This is a bit of a double-edged sword. Recent revenue numbers for the NFL reflected not only an increase from last season, but record numbers, with the league having earned $14B and distributed $8.1B to teams. This greatly discredits the assertions made, both by everyday fans and team owners, that the protests adversely affected business. Claims that protests negatively impacted television ratings have been routinely debunked. These contentions also fail to take into consideration the degree to which, even if ratings had been down related to protests, such a reduction could just as likely have been an effect Colin Kaepernick supporters boycotting the NFL due to its racist blackballing of the quarterback. This brings us to the other issue of concern regarding these extraordinary earnings–it disincentivizes the NFL to change course. If the league was able to gain record earnings while engaged in blatantly racist acts meant to chill speech, then there will be no incentive for the NFL to change its ways. This is where players must act in defense of both their brothers, Kaepernick and Eric Reid, and of their own dignity as human beings. There is nothing that will cause the NFL to recognize the error of its ways more quickly than a bold show of courage from players by refusing to play or a similar act of courage such as kneeling while on the sidelines en masse.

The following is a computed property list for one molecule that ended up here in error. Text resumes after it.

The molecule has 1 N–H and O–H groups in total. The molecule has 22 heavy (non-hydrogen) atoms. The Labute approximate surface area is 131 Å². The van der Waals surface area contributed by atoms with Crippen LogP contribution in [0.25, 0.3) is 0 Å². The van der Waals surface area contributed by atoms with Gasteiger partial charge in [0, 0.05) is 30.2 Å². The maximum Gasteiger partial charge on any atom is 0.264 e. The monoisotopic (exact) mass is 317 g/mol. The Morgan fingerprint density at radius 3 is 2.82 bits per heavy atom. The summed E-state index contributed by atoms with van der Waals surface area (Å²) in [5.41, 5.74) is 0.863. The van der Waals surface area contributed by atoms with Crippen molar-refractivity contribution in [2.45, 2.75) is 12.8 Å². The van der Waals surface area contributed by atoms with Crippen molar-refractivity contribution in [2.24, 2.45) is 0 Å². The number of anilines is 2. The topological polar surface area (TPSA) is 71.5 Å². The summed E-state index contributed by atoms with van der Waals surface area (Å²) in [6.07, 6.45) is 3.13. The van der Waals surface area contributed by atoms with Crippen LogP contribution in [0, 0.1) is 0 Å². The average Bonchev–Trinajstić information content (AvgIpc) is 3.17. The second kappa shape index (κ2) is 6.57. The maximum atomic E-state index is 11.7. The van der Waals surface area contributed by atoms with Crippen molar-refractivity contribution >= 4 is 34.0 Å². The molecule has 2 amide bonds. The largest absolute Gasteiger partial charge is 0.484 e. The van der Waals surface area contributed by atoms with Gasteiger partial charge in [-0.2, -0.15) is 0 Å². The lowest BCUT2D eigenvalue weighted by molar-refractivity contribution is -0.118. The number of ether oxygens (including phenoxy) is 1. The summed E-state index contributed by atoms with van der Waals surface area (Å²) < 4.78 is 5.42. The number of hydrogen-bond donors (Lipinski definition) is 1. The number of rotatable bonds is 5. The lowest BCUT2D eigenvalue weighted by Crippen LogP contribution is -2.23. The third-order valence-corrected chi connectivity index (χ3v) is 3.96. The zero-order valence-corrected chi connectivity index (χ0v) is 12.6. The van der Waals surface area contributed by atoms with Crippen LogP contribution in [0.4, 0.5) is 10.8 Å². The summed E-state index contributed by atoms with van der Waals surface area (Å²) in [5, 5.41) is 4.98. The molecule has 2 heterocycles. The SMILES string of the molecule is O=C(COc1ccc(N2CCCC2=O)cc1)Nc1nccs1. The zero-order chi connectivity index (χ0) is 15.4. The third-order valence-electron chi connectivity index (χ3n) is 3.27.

Article below by Nancy Armour at usatoday.com.
We should all fail as well as the NFL.
Each of the league’s 32 teams got a check for $255 million last year, their portion of a national revenue sharing pool that topped $8 billion, according to the Green Bay Packers’ annual financial report. That’s up almost 5 percent from the previous year, due largely to increases in the TV contracts, and is on top of whatever teams generate from local revenues like luxury boxes, concessions and independent endorsement deals.
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